It’s time to talk about women’s economics with attitude. It’s time to laugh at what is often absurd and call out what is dangerous. By focusing on voices not typically part of mainstream man-to-man economic discourse, Women Unscrewing Screwnomics will bring you news of hopeful and practical changes and celebrate an economy waged as life—not as war.
Americans tend to believe the economy must grow—but why exactly? What drives this growth imperative? People and families and trees grow pretty naturally, but when we speak of economic growth, we’re talking about pressures to make more money. For most of us, there never seems to be enough.
In fact, the measurement of economic growth, called the GDP (Gross Domestic Product), has one criteria: It adds up dollars. My earlier column on Riane Eisler and the GDP tells the history of this money-measure’s wrong-headed guidance and women’s wider perspective.
But the real question right now, while the economy collapses around us, asks why a growth-pressured economy falls apart so quickly? Until the pandemic, we were told this economy was booming.
Before the pandemic, four out of ten families couldn’t cover a $400 emergency. Now we learn that half our small businesses haven’t enough cash on hand for more than a month—and they employ nearly half of our workforce. Sixty percent of layoffs from this crash are women. No surprise then that more females on Mainstreet—and elected women leaders in Finland, Iceland and New Zealand—are saying: Hey, this growth economy is exhausting us.
Nomi Prins, the former Wall Street executive who wrote about the 2008 crash in It Takes A Pillage, said in a recent piece from Tom’s Dispatch:
“None of this is that complicated: When a system is steeped in so much debt that companies can’t make even low-rate debt payments and have insufficient savings for emergencies, they can crash—fast.”
Wall Street maneuvering, record-breaking corporate stock buybacks, and the Fed’s ultra-low interest rates helped grow another “epic debt bubble,” Prins explains. A year after the 2008 crash, the average American company owed $2 of debt for every dollar it earned. “Today it’s as high as $15 to $1.”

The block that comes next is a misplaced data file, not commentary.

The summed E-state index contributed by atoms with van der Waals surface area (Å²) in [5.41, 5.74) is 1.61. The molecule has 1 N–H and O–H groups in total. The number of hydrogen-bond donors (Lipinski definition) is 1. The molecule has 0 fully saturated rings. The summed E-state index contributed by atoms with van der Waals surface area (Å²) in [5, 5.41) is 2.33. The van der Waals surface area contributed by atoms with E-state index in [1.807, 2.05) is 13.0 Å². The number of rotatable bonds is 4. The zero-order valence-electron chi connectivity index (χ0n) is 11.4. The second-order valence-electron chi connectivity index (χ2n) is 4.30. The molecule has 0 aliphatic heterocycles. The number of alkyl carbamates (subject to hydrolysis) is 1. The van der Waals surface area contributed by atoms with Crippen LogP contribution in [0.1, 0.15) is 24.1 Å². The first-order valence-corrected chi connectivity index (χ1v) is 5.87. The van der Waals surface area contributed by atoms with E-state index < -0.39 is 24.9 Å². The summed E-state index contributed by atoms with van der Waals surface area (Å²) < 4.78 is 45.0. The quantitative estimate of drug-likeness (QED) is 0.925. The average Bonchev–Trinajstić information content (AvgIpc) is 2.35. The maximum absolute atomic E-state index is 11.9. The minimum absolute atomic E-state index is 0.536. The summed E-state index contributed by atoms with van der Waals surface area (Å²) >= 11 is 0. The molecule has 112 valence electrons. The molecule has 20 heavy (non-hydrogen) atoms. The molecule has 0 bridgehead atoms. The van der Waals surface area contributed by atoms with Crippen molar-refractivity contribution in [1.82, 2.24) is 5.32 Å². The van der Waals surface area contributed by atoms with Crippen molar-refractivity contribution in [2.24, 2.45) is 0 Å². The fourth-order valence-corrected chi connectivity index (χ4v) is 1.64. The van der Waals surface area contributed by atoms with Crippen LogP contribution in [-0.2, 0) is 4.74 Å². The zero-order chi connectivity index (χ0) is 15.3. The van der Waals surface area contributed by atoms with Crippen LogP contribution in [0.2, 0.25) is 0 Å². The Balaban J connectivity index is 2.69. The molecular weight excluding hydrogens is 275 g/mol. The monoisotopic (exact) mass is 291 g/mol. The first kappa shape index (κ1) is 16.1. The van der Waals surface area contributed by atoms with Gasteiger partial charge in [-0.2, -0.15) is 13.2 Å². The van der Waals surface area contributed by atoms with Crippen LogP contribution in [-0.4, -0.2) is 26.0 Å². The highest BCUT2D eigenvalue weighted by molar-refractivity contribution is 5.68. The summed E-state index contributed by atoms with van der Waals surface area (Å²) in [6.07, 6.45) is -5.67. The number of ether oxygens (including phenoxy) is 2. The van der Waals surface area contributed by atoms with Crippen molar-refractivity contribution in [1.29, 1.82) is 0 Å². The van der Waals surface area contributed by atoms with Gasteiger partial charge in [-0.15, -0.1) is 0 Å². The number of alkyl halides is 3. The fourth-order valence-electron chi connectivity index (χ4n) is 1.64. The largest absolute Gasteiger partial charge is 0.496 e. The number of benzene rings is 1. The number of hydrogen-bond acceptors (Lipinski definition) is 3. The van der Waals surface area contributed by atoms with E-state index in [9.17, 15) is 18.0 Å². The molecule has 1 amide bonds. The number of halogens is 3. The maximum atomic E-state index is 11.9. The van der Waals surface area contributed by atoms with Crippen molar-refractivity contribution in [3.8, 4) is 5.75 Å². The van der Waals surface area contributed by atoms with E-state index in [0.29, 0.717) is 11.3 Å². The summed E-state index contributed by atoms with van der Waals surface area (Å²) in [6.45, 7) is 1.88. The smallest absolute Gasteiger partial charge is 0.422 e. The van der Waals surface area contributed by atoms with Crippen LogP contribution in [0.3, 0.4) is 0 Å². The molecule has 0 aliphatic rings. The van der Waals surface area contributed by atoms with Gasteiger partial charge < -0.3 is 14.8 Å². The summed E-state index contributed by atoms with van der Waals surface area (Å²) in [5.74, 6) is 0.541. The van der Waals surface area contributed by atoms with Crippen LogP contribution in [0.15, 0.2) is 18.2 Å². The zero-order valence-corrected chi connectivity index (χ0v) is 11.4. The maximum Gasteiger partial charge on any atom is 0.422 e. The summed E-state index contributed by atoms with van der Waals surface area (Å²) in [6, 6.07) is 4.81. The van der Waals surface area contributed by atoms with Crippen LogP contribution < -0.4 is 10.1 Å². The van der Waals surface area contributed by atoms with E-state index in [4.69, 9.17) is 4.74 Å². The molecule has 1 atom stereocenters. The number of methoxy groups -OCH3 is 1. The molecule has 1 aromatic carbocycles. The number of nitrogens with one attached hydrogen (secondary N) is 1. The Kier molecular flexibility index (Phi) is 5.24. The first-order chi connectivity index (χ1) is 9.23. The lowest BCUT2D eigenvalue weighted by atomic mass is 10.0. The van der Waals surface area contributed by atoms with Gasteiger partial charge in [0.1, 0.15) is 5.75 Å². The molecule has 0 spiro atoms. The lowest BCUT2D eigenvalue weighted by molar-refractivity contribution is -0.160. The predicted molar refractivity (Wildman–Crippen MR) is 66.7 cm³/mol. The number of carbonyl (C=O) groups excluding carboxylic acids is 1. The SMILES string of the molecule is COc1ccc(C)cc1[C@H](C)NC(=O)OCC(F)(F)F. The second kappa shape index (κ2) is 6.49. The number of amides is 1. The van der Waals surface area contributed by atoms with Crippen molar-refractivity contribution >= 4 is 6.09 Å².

I recently spoke with Crystal Arnold, an economist who, over the past four years has interviewed more than a hundred Money-Wise Women at her podcast. She talks with impact investors, psychologists, social workers, public banking advocates, financial planners and organizers of cooperative businesses and credit unions.
Most interestingly, for the past three years, she has served as education director at The Post-Growth Institute. How can an economist want something called post-growth?
She told Ms.: “We are seeing a huge wealth transfer in the CARES Act, giving benefit to private corporations, and the taxpayers will pay for it.”
She noted its emphasis on providing money through corporations and small businesses, backing corporate loans through banks, rather than providing direct help to individuals. The result is a very complicated bill, which makes oversight more difficult.
She added, “Transparency is a big part of creating a more just economy. People often don’t have the information they need to make decisions in line with their values. Complex details of tax law, investment instruments and bailouts make manipulation by those gaming the system easier.”
Arnold points out that while the U.S. economy supposedly boomed, people’s debt from medical bills, student loans and credit card debt piled up, too. Growing debt is a worldwide phenomenon. During the first three quarters of 2019, global debt grew to $253 trillion, a record high—more than three times the global GDP. Unlike debt’s exponential growth, the planet and its people have physical limits.
“Our money is created as debt,” Arnold emphasizes, the problem at its root.
She began to question a money system getting bigger, not better in 2004, while working in a wealthy Wyoming town at The Bank of Jackson Hole. The CEO of the bank had just been indicted for embezzling $1.5 million over a decade. Her first job, copying evidence of his theft, made her begin to question: When is enough, enough?